With a deceptively straightforward premise, the film gradually reveals itself to be less about the message and more about how it’s delivered. Brilliant cinematographic methods and creative editing create the illusion of a single continuous plot in this well-known one-take film. Set piece to set piece, its protagonist learns more and more about the nature of conflict.

6. The Great Dictator (1940) – 8.4

The Great Dictator, a comedy-drama starring British comedian Charlie Chaplin, was directed, written, produced, and scored by Chaplin himself. A Jewish man’s tough reintegration into society after spending years in a hospital following his service in WWI is the subject of the first talkie by the usually silent comedian.

While the film isn’t entirely set in WWI, it focuses on the bizarre and rapid changes in society that occurred between the two conflicts. Because more countries were just joining WWI, its satirical depiction of Adolf Hitler was groundbreaking. It is Chaplin’s most political and probably most important satirical work because of its unrepentant comedy and message about the futility of war.

 7. Paths Of Glory (1957) – 8.4

Paths Of Glory (1957)

In Paths of Glory, Stanley Kubrick’s first step into military machine investigation, the American war picture depicts the machinations of the military. On a suicide expedition against an impregnable German trench, General Mireau and Colonel Dax lead their men.

The absurdity of power in the face of conflict is shown in the anti-war film. Its violent and treacherous leaders are shown as careerists driven by greed for power who will kill for nothing. As the events progress, Kubrick expertly frames them in a way that keeps viewers riveted.

8. Mars Na Drinu (1964) – 8.5

Stanislav Biniki’s Serbian patriotic march, Mars Na Drinu (March on the Drina), inspired ika Mitrovi to write and create the Yugoslav film Mars Na Drinu (March on the Drina). The Battle of Cer is a fictionalized account of a real-life Serbian battle during World War I. When an Austro-Hungarian army invades their territory, a tiny artillery group must fight back against all odds.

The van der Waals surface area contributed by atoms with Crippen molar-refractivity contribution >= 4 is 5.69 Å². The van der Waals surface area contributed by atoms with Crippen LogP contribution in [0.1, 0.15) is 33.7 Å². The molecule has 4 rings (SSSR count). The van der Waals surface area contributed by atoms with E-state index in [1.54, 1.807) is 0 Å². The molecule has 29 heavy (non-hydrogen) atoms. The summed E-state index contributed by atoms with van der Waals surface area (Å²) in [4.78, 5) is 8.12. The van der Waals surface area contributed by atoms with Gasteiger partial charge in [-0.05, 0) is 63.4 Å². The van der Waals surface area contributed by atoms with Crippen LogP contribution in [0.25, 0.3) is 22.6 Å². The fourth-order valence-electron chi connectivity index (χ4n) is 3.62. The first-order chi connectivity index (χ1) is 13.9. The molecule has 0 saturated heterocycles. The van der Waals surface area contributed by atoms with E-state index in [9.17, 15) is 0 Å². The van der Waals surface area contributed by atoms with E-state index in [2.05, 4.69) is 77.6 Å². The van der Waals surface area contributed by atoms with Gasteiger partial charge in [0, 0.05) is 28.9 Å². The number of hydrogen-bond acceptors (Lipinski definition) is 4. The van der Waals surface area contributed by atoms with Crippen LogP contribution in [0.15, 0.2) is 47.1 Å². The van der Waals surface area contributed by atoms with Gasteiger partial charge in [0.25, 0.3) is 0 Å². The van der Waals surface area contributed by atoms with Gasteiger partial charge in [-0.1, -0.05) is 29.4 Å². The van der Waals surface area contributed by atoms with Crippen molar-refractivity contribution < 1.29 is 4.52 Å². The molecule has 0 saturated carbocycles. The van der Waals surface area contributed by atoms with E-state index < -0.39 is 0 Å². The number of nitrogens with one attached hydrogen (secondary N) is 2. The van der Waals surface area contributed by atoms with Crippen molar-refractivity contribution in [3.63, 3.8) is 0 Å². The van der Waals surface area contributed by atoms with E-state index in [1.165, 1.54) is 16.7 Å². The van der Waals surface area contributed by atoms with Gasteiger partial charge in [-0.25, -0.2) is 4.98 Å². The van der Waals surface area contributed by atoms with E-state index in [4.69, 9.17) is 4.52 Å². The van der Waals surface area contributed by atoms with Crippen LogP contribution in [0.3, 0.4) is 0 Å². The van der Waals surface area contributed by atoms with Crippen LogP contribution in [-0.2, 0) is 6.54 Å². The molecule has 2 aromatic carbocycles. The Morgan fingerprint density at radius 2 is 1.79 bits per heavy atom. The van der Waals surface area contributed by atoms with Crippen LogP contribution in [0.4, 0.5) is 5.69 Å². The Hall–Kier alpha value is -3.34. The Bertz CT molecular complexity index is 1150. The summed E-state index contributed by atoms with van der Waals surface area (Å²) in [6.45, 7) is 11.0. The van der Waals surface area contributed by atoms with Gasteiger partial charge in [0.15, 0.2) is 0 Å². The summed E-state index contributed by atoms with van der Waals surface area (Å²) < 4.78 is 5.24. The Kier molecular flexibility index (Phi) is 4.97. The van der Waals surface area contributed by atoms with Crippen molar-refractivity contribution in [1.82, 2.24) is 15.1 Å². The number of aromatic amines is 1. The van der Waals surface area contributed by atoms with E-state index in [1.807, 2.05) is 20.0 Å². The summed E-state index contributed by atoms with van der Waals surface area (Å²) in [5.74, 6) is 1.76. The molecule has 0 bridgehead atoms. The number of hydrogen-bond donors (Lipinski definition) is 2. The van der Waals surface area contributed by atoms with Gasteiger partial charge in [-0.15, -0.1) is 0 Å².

Amid the bleakest conditions of World War I, Mars Na Drinu examines the ebb and flow of human spirit. Brilliantly depicts the overarching narrative of an overpowering assault, but takes enough time to convey the individual experiences of the soldiers who fought in it. When you see the film, you get a clear idea of what drives the soldiers’ feeling of duty and their fear of death.

9. On Dangerous Ground (1917) – 8.6

On Dangerous Ground (1917)

As World War I erupts, Howard Barton and Louise, his fictitious wife, go on the run in the American silent film On Dangerous Ground. They are introduced in an unconventional manner, with the neutral American Howard finding a woman’s suitcase suddenly in his hotel room in Germany by director Robert Thornby. The woman, known only as Louise, is a spy who is frantic to leave the nation.

From the beginning to the end, the heroes’ quest for freedom is thrilling, with every possible turn raising the stakes. On Dangerous Ground, although its romantic narrative, deals with deeper questions of patriotism and commitment. It raises important questions regarding the nature of trust in times of conflict.

 10. Arms And The Woman (1916) – 9.2

Rozika and Carl are two Hungarian twins whose story is told by French director George Fitzmaurice in a silent film called Arms & the Woman. Both Rozika and David migrate to America before WWI begins, where Rozika falls in love and marries David, an American guy. There are complications when the war begins, as David is ordered to build armaments that will target his wife’s native country, Hungary, as well as that of his brother-in-law.

Family and marriage relationships are examined in depth in the film, which examines how conflict affects these relationships. Individual and family sacrifices for the sake of their country are examined in this film. ‘Patriotism’ One can’t help but be shocked by the abrupt transition from pleasant romance to sad strife.